Presence of Syrian refugees cost Lebanon $13 billion in 5 years, Salameh


riad salamehCentral Bank Gov. Riad Salameh said  in an interview with Euromoney magazine  that the presence of the Syrian refugees in the country  has cost Lebanon $13 billion over the past  five years,.

“The Syrian refugee crisis is a huge concern for Lebanon  whose cost, according to the U.N., has reached $13 billion in five years. This conflict has adversely affected our BOP ( balance of payment). If we did not resort to some financial engineering, the deficit would have been higher than what was expected in 2016. It is in the interest of Lebanon to see the end of the Syrian war. We can have some visibility as to what will happen with the Syrian refugees, which is the issue for us,” Salameh said.

He stressed that the Lebanese government is endeavoring to obtain funds from the international community to weather the negative effects of Syrian refugee crisis.

“It is important that the government get funds, in a way or another, for investments in the country, as a way of compensation for Lebanon. Lebanon has already benefited from f contributions, particularly from outside the government channels, which has helped stabilize the Syrian refugees’ social situation in Lebanon,” Salameh said.


Addressing the issue of   investments in foreign markets he said that Lebanese who invested in the U.K.’s stocks and real estate incurred heavy  losses after Brexit. “Brexit led to a big devaluation of the sterling pound, and the election of President Trump had the most significant impact on [the] stock market within the past two years.

The drop in the sterling pound has caused a reduction of wealth for the Lebanese ,” the governor said and  added:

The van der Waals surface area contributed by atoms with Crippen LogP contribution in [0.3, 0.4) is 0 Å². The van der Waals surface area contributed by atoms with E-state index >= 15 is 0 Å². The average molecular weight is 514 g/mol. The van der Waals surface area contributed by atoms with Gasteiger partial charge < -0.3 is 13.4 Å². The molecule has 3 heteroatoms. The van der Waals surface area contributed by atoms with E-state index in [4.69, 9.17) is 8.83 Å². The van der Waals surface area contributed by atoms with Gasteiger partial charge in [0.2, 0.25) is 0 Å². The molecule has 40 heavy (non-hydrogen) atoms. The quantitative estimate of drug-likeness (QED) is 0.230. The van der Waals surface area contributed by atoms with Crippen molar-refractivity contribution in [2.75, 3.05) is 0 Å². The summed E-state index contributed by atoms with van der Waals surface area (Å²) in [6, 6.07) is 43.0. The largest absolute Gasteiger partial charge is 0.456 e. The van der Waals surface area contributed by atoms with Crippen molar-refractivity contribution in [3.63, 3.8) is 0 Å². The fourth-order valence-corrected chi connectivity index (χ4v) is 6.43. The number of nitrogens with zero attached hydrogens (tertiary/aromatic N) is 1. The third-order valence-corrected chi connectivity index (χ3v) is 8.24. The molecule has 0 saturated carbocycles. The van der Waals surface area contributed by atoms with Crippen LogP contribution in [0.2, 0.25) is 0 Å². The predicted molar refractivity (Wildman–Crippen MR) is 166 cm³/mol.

“However, since we are a dollar based economy, the net worth of Lebanese citizens has increased, when you compare the dollar to the euro or sterling pound. In fact, Lebanese have also invested in financial markets, which have created good returns so far,” Salameh said.

Economic outlook

Addressing globalization  and protectionism, Salameh said globalization, in the way it prevailed in past years, has ended.

As for Lebanon’s economic outlook, he said compared to the last two years, Lebanon now has the basis for better growth, owing to the political stability achieved through the election of President Michel Aoun and the formation of the government of Prime Minister Saad Hariri.

“The liquidity in the banking sector is high.   Our policy is not to increase interest rates, but we we have to observe how things will evolve in the coming months, especially during the summer, in order to be able to give figures about the growth in 2017, although the IMF and some other institutions are expecting a growth between 2 and 3 percent,” Salameh said.

Salameh was very upbeat about the future of the technology sector in Lebanon. “In three years, Lebanon has positioned itself in the Middle East in the first or second rank. Eight hundred companies have been created and several funds are active and invest in the digital economy sector. Lebanon has a future in this sector. In today’s world, a country that does not have such a sector is not a viable country,” Salameh stressed